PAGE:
Former Japanese Foreign Minsiter Fumio Kishida, who won the ruling Liberal Democratic Party’s leadership election Wednesday, is set to be elected Japan’s new prime minister next week in parliament, where his party and its coalition partner commands a majority.
Kishida will replace Prime Minister Yoshihide Suga, who is bowing out of the post after a one-year stint largely overshadowed by the influence of his predecessor Shinzo Abe.
Under the new leader, Tokyo’s key diplomatic and security policies are expected to barely change from the course set by Abe, who has shifted his country to the right and historical revisionism during his nearly eight-year leadership, the longest in Japan’s constitutional history.
Kishida advocates Japan’s close alliance with the US and solid partnerships with other like-minded democracies around the world partly to counter China’s rising influence and a threat from nuclear-armed North Korea.
It has yet to be seen whether and how far Kishida will go in step with the move by his country’s right-wing force to discard or water down Tokyo’s past declarations that struck a tone of remorse for Japan’s harsh colonial rule of the Korean Peninsula from 1910-45. But like most Japanese politicians, he is critical of South Korea’s handling of the issue of compensation for victims of colonial-era forced labor and sexual enslavement.
Earlier this week, a local court ordered Mitsubishi Heavy Industries to sell its assets here to compensate wartime forced labor victims. The ruling issued by the Daejeon District Court marked the first time that a South Korean court has ordered the liquidation of Japanese corporate assets in a damages suit filed by some victims of forced labor. In 2018, the Supreme Court here ruled that Japanese firms involved in wartime forced labor should pay compensation to the plaintiffs.
About 780,000 Koreans were conscripted into forced labor by Japan during its colonization of the peninsula, according to data from Seoul.
Separately, tens of thousands of Korean women were forced into wartime sexual slavery for imperial Japanese troops.
In 2015, Seoul and Tokyo reached an agreement on the resolution of the sexual slavery issue through the creation of a Japanese government-funded foundation for the purpose of compensating to the victims, euphemistically called comfort women. Shortly after President Moon Jae-in took office in 2017, however, Seoul decided to dissolve the foundation, virtually scrapping the agreement negotiated by the administration of Moon’s predecessor Park Geun-hye with Japan. At the time, the Moon government said the accord failed to properly reflect the victims’ will.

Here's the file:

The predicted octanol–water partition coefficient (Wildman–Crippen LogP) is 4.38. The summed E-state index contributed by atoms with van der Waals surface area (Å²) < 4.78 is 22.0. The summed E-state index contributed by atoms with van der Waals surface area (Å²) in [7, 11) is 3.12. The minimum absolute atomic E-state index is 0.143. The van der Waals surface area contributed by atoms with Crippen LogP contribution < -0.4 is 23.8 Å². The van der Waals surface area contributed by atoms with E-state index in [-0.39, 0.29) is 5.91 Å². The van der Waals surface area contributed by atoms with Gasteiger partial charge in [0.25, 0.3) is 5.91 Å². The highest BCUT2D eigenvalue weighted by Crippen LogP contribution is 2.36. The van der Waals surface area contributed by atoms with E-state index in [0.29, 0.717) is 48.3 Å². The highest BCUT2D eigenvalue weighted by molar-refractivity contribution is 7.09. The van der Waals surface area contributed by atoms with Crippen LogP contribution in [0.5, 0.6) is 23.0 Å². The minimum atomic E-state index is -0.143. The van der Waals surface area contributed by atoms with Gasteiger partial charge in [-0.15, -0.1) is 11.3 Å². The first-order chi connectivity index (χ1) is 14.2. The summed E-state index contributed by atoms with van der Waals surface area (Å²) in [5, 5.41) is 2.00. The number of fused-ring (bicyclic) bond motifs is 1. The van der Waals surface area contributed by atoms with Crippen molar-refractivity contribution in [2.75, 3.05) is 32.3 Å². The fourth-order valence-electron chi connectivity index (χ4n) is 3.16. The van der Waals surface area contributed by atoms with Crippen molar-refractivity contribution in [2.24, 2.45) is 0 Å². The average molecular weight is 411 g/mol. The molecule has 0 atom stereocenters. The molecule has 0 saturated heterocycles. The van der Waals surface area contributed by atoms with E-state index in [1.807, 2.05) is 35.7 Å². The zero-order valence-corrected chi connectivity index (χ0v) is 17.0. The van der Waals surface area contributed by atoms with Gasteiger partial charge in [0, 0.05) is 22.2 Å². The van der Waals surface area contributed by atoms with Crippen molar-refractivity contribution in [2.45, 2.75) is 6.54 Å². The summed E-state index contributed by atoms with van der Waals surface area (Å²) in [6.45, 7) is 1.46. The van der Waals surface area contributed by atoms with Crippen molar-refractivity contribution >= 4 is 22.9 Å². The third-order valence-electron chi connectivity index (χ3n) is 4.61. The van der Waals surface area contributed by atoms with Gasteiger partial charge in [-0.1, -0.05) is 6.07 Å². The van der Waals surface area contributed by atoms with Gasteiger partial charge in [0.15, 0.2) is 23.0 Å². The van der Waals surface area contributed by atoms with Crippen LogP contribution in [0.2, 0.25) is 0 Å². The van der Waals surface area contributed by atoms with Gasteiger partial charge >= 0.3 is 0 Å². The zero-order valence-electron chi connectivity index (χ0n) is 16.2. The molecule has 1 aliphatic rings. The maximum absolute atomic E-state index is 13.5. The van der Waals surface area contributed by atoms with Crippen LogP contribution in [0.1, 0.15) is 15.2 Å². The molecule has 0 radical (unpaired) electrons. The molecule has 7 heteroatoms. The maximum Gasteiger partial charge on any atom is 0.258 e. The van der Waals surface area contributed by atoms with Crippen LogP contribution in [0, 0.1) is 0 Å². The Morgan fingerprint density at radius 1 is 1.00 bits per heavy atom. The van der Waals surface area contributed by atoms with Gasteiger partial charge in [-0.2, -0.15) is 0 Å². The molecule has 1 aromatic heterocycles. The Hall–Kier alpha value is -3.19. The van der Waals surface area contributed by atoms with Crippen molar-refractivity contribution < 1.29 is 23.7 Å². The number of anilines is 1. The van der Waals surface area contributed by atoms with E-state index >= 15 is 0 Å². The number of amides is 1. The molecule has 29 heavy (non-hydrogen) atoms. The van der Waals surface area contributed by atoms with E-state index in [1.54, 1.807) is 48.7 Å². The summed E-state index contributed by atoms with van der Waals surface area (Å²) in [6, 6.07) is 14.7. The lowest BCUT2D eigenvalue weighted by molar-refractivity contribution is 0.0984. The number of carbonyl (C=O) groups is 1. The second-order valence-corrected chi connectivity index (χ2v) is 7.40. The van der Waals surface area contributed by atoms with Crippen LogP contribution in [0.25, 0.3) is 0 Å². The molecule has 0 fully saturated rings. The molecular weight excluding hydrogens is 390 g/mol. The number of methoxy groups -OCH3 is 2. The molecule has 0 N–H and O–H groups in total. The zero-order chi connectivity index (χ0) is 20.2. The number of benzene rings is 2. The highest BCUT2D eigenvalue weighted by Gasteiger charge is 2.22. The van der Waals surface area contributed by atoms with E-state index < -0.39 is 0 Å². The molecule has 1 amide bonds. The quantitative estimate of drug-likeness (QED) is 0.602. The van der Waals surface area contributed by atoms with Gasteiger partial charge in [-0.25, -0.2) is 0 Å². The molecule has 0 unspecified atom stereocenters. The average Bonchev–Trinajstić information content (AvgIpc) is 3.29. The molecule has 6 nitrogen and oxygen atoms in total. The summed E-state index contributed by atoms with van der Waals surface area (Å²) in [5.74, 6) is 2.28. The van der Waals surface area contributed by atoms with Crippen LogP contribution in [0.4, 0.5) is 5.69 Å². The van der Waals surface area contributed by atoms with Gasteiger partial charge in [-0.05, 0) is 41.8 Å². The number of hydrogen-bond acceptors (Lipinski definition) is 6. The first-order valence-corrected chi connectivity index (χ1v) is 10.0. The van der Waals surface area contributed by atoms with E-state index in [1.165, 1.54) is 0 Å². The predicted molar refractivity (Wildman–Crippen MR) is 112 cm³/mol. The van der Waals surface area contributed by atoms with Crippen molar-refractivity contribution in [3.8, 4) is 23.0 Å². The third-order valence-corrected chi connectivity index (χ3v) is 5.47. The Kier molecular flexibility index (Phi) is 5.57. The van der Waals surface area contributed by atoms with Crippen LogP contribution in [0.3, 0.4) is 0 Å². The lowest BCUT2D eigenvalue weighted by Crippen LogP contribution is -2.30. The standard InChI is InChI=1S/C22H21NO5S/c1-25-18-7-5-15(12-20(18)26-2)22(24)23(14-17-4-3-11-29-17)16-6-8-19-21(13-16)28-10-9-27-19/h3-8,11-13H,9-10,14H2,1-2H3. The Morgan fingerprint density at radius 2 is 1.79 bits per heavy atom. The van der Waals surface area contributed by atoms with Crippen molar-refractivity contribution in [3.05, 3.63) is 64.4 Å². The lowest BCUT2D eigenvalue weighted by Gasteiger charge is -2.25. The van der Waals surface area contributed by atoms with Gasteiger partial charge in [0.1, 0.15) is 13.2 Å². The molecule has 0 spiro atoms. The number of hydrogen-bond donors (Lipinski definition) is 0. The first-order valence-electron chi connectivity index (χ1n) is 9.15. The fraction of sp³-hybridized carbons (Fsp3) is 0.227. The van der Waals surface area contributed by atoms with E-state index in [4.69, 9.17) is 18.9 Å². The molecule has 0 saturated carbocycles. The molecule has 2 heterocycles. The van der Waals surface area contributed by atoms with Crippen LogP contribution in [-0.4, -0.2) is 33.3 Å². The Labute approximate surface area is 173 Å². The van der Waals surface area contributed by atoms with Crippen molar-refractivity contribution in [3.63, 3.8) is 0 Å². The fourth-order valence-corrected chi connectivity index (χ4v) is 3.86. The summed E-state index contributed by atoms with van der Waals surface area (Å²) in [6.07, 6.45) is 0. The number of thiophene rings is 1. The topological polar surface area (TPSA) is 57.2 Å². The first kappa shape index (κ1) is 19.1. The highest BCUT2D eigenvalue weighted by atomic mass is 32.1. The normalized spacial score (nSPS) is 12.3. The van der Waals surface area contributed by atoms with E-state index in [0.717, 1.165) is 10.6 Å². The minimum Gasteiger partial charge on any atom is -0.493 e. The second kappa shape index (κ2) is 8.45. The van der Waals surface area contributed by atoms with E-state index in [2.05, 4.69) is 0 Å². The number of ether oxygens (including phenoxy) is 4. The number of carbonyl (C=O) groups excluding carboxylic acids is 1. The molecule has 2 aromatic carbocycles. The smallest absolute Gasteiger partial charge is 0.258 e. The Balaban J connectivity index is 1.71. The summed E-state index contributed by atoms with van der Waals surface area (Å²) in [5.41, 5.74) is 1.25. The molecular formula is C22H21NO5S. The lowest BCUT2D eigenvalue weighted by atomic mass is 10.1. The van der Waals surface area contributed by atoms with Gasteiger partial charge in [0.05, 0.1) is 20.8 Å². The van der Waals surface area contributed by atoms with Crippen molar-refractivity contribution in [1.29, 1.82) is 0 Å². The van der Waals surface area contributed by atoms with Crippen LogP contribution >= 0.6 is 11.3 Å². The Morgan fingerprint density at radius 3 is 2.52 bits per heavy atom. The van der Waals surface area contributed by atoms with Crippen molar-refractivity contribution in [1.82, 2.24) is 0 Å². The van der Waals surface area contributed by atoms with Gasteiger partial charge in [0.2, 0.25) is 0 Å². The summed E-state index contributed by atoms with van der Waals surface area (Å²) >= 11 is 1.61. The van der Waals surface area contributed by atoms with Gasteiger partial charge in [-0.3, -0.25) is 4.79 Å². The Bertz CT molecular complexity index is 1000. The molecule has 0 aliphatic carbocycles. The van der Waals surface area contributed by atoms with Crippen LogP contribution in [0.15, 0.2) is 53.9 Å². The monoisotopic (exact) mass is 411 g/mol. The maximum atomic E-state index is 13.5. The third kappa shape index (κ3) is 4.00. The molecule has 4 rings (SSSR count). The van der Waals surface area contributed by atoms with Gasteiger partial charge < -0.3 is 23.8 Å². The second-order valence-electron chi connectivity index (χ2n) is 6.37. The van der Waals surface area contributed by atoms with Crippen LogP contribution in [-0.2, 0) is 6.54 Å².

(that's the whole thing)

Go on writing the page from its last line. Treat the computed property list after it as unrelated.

Tokyo has argued all reparation issues stemming from its colonial rule of the peninsula were settled under a 1965 treaty that normalized South Korea-Japan relations. It has insisted legal and administrative steps taken by South Korea with regard to the issues violate international law.
Kishida has adhered to this position. He particularly felt uneasy at Seoul’s measure to cripple the 2015 accord, which was worked out when he served as foreign minister in the Abe Cabinet.
The Moon administration has recently suggested it would be more flexible in dealing with thorny issues with Japan, stressing the need to hold bilateral consultations at an early date. In a statement issued after Kishida’s election as ruling party leader, the presidential office of Cheong Wa Dae said South Korea would be ready to cooperate with the new Japanese government to develop future-oriented relations between the two countries.
Seoul and Tokyo face an increasing need to leave their long-running historical discord behind them and enhance forward-looking cooperation to cope with ever-evolving threats from North Korea and disruptions in global supply chains amid intensifying confrontation between the US and China.
It is notable that recent surveys of South Korean and Japanese citizens show a rising support for strengthened ties between their countries in contrast to their growing antipathy toward China’s high-handed behavior.
The Moon government should depart from its inactiveness that has let historical issues with Japan be further complicated by court rulings. For its part, Tokyo needs to go beyond repeatedly calling for Seoul to first put forward a solution.
Moon and Kishida may now seem barely positioned to address in earnest long-standing discords between their nations, given Moon’s five-year tenure ends in May and Kishida will focus on leading his party to a victory in November’s lower house elections.
Still, they should do what they can to prevent their peoples’ sentiment toward each other from worsening again and lay the groundwork for forging a long-term partnership between the two countries.
By Korea Herald (firstname.lastname@example.org